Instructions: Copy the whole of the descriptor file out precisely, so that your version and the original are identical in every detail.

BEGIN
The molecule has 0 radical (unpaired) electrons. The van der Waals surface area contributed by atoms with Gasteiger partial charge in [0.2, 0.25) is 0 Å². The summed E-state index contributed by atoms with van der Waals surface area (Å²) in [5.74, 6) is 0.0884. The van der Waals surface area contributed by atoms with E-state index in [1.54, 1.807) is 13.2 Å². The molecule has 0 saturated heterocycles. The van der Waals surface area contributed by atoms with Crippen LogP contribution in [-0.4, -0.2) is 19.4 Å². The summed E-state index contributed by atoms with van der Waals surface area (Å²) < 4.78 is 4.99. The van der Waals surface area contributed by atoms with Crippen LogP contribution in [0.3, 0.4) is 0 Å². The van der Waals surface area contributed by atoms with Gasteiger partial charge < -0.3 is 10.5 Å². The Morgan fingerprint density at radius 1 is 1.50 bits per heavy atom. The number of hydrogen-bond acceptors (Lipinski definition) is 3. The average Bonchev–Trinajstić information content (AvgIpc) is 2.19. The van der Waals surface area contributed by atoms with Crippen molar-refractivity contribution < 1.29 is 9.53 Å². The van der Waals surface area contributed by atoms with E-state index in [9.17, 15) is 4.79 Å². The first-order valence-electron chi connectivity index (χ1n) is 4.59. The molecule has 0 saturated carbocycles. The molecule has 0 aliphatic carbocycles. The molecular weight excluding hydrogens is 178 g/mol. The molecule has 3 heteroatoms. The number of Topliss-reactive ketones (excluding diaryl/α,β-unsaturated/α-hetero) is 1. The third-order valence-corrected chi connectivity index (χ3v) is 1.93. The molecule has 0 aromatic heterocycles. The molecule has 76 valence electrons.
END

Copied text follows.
The molecule has 0 radical (unpaired) electrons. The van der Waals surface area contributed by atoms with Gasteiger partial charge in [0.2, 0.25) is 0 Å². The summed E-state index contributed by atoms with van der Waals surface area (Å²) in [5.74, 6) is 0.0884. The van der Waals surface area contributed by atoms with E-state index in [1.54, 1.807) is 13.2 Å². The molecule has 0 saturated heterocycles. The van der Waals surface area contributed by atoms with Crippen LogP contribution in [-0.4, -0.2) is 19.4 Å². The summed E-state index contributed by atoms with van der Waals surface area (Å²) < 4.78 is 4.99. The van der Waals surface area contributed by atoms with Crippen LogP contribution in [0.3, 0.4) is 0 Å². The van der Waals surface area contributed by atoms with Gasteiger partial charge < -0.3 is 10.5 Å². The Morgan fingerprint density at radius 1 is 1.50 bits per heavy atom. The number of hydrogen-bond acceptors (Lipinski definition) is 3. The average Bonchev–Trinajstić information content (AvgIpc) is 2.19. The van der Waals surface area contributed by atoms with Crippen molar-refractivity contribution < 1.29 is 9.53 Å². The van der Waals surface area contributed by atoms with E-state index in [9.17, 15) is 4.79 Å². The first-order valence-electron chi connectivity index (χ1n) is 4.59. The molecule has 0 saturated carbocycles. The molecule has 0 aliphatic carbocycles. The molecular weight excluding hydrogens is 178 g/mol. The molecule has 3 heteroatoms. The number of Topliss-reactive ketones (excluding diaryl/α,β-unsaturated/α-hetero) is 1. The third-order valence-corrected chi connectivity index (χ3v) is 1.93. The molecule has 0 aromatic heterocycles. The molecule has 76 valence electrons.